Massively Multiplayer Online games are the topic of our newest Top 10! These games require so much dedication and involvement from their players, and are definitely worth talking about. There are also many upcoming MMOs that are promising to bring a lot of fun for gamers worldwide, but we’re only going to focus on the past and present. So let’s see what made our list!
10 – Age of Wushu
Age of Wushu is one of the most recent MMOs to make our list. The MMO is a Free 2 Play game brought to North America by Snail Game, and is an Eastern MMO which includes the usual grinding. However, it doesn’t include a pay-to-win shop, which is a big relief for most players. It’s also quite a competitive game and features a complete sandbox experience, including guild compounds with the ability to create and upgrade buildings in that territory. The game features quite a few systems that lots of players have been requesting over the years. The whole game is based on martial arts, so it’s great if you’re into that. Overall, the game is quite enjoyable and has a lot to offer for active PvP (Player VS. Player) guilds and groups that like territorial fights and faction control.
9 – Seed
This is one of the games in this list that, unfortunately, does not exist anymore on an official channel. Seed was, for lack of a better term, a social hub. Everything in this game was set up for players to interact with each other and work toward a greater goal. No fighting and no PvP was available, but to replace that, social faction was established, and you could decide to support the group that better fitted your views on what should happen. It was supposed to be constantly evolving and bringing new targets for the players to achieve, and tried to do all of this through crafting and socializing. Unfortunately, while the game was was pretty fun and interesting while it existed, the lack of interest from publishers and distributers cut the developers off from any commercial success. Still, for what it could have been and what it was, Seed lands at number nine on our list.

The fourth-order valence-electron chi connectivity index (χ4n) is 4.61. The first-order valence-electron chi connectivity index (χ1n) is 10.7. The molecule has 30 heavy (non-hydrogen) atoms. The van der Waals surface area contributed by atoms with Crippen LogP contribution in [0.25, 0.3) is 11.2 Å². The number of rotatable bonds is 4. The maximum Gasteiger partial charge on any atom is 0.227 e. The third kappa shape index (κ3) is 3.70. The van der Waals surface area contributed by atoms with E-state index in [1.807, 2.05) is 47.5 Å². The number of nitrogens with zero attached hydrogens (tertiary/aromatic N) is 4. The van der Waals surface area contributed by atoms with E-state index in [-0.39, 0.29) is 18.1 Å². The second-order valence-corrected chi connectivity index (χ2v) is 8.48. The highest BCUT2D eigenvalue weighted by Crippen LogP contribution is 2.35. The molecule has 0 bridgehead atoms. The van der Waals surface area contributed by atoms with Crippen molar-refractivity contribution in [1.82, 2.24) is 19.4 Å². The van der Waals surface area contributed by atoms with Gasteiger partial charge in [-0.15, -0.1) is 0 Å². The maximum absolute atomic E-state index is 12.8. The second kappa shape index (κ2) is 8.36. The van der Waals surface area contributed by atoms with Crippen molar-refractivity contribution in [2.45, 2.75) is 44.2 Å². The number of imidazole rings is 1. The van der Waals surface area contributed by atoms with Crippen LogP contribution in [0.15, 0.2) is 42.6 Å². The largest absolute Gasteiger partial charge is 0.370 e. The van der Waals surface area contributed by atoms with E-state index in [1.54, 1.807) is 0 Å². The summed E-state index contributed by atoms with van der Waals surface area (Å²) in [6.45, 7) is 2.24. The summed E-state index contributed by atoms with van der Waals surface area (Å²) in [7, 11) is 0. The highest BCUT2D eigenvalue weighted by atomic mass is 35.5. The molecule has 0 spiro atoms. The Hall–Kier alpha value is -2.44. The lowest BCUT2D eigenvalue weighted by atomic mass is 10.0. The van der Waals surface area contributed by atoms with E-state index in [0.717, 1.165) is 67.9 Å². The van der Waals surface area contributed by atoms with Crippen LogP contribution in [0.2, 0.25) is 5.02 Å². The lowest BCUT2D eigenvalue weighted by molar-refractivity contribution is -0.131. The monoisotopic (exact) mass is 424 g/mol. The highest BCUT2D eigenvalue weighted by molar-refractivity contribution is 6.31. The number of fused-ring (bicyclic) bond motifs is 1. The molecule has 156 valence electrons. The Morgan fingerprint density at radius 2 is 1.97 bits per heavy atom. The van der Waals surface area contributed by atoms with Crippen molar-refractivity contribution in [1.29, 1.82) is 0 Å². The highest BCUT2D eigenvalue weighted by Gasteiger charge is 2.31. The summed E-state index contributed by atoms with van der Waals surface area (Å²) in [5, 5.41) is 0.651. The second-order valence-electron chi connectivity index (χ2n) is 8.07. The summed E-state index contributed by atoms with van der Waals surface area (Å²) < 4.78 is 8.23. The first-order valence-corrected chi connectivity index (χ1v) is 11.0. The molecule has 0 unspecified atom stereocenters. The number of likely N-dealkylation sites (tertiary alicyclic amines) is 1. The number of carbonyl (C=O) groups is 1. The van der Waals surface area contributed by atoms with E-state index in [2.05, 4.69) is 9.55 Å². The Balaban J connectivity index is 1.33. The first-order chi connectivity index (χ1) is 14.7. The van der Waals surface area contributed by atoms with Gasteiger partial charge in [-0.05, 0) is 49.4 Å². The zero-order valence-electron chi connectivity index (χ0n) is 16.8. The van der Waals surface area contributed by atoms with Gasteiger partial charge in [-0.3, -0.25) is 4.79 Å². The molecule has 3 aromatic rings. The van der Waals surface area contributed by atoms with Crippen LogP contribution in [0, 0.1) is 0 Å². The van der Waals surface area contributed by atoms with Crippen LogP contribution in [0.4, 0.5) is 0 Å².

8 – The Matrix: Online
Continuing with the deceased games of our times, The Matrix: Online is a perfect example of niche game that couldn’t make it to the big leagues. Unfortunately, while the game was quite interesting, the general population of the MMO scene didn’t take to it. There’s rumors, however, of an ongoing revival attempt, which I hope comes to fruition. Meanwhile, what made The Matrix: Online part of this list is simple: it continued the story of The Matrix for four years. The unique combat and crafting systems also made it quite an interesting MMO to play.
7 – EverQuest
While EverQuest is one of the first MMOs to ever exist (at least in the manner we know them today), it is also quite old and not appealing for most. EverQuest II upgraded the original quite nicely, but its popularity never reached the like of EverQuest, and there are still lots of players who have kept to the original, which is unsurprising. After you’ve been in that world so much over the many years and expansions, you don’t feel the need to switch to anything else. If you want to experience what definitely influenced the MMO genre, go try both, as they can easily be picked up and are both free-to-play now.
6 – Star Wars Galaxies
I promise this is the last of the dead games on this list. Gamers get pretty nostalgic over MMOs since they put tons of time and effort in them, and it’s pretty heartbreaking when the game is killed by the developer based on their change of direction. This is exactly what happened to Star Wars Galaxies. After two years and three expansions, the game received a complete overhaul that didn’t agree with the majority of the existing player base. So while Star Wars Galaxies does not make it in this list for the game it became after the changes, it indeed does for everything it was before. Unfortunately, because of the massive changes, it was shut down after a few more years of attempting to bring it back. Several projects have sprung up since then in an effort to bring back a pre-change game, but all of them are still a ways away of being properly playable.